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A LIGHTHEARTED AND GRATIFYING LOOK AT AN ADOLESCENT BECOMING A MAN
Jonathan Yardley
November 12, 1979
Terry Davis' first novel, Vision Quest (Viking, $8.95), is compared by John Irving, the author of The World According to Garp, to The Catcher in the Rye. There's nothing unusual about that; every American first novel narrated by a high-school boy in search of himself is compared to The Catcher in the Rye. The difference here is that the comparison is justifed; Vision Quest is a lovely little book, honest and funny and altogether true to life.
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November 12, 1979

A Lighthearted And Gratifying Look At An Adolescent Becoming A Man

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Terry Davis' first novel, Vision Quest (Viking, $8.95), is compared by John Irving, the author of The World According to Garp, to The Catcher in the Rye. There's nothing unusual about that; every American first novel narrated by a high-school boy in search of himself is compared to The Catcher in the Rye. The difference here is that the comparison is justifed; Vision Quest is a lovely little book, honest and funny and altogether true to life.

It is, to begin with, a novel about people so thoroughly decent and attractive that one wants to reach out and embrace them all. Louden Swain, the narrator, is a high-school senior in Spokane who lives with his divorced father, an auto dealer, and who has two great purposes in life: to win his pivotal wrestling match against the formidable Gary Shute and to love his girl friend, Carla, with every ounce of his aching heart: "Having a serious girl friend is not all fun and games. There's responsibility in it." As he pursues those goals, he leaves the reader positively glowing.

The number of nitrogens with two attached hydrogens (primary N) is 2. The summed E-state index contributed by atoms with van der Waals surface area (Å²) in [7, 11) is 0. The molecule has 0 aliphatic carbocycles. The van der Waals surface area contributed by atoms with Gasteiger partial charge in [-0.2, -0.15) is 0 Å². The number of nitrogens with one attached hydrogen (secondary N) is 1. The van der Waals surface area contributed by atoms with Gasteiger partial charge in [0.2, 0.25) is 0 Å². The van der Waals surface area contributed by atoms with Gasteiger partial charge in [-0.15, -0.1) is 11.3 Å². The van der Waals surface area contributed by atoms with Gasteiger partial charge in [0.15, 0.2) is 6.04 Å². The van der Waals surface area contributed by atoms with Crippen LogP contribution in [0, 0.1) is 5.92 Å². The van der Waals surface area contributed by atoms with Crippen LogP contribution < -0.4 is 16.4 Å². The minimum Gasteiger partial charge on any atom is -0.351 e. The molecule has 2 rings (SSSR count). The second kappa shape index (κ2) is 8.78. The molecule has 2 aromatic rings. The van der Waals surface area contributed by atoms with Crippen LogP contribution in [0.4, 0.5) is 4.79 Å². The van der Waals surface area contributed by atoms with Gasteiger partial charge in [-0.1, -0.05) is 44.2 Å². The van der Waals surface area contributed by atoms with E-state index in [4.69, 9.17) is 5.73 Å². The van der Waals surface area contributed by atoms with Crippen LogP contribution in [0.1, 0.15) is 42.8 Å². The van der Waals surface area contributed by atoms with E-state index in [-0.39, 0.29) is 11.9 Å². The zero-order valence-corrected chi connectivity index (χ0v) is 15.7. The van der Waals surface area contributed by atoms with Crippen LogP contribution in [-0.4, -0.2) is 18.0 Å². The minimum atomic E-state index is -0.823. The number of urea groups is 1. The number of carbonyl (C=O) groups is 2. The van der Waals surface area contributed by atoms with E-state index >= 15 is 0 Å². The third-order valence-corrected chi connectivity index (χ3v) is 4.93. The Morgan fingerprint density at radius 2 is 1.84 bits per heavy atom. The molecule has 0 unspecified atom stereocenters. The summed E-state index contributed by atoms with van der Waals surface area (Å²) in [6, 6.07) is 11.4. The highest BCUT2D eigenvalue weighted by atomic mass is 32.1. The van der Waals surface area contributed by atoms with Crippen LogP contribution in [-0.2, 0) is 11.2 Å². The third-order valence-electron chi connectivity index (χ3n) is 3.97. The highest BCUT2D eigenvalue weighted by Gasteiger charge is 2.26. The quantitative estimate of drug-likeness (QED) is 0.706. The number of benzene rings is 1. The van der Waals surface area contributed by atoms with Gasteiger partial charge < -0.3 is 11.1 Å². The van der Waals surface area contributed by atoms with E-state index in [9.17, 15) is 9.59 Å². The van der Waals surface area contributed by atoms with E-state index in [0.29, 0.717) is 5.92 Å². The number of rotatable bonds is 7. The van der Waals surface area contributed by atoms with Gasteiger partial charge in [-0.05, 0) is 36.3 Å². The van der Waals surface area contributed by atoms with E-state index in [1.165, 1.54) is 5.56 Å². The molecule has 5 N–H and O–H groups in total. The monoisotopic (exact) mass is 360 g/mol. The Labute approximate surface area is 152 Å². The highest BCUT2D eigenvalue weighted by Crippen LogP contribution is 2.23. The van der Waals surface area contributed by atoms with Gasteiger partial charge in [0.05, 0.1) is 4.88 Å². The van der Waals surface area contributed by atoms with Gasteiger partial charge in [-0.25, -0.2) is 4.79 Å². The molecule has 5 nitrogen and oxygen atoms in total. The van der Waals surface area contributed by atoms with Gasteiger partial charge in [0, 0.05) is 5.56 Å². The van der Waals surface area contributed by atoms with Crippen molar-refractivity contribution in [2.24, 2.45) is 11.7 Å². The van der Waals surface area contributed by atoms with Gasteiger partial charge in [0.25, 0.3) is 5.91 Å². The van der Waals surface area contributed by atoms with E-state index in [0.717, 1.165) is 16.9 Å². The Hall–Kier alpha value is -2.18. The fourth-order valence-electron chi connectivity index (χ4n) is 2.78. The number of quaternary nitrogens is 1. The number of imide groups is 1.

Understand, there's nothing saccharine about Davis' tale. To the contrary, his people are real and believable precisely because he does not sentimentalize or condescend to them. Vision Quest is about a boy who laments "the short time I've got left to be a kid," reasoning that "in a few months the greatest time of my life would be over," but who has the sturdiness and common sense to know it's time "to put the high-school part of my life behind me." There's none of Salinger's teen-age self-pity here; Swain doesn't resent adults—he likes and tries to understand them, because he knows that before long he'll be one himself. His goal—his "vision quest," if you will—is to be a good one.

He also knows that before he gets to adulthood he has to pass the immediate challenge of adolescence, which in his case is to prepare himself to do the best possible job in his big match. Davis describes that preparation lovingly and exuberantly: the dieting to make weight, the long-distance running, the hard workouts in the smelly yet uniquely companionable wrestling room.

The novel vibrates with the joy of sport and youth, of boys pushing themselves to whatever outer limits of excellence they possess. Their competition is tough but always friendly, their rivalries heated but never without respect. These kids are winners, and Carla is simply wonderful. So, for that matter, is Vision Quest.

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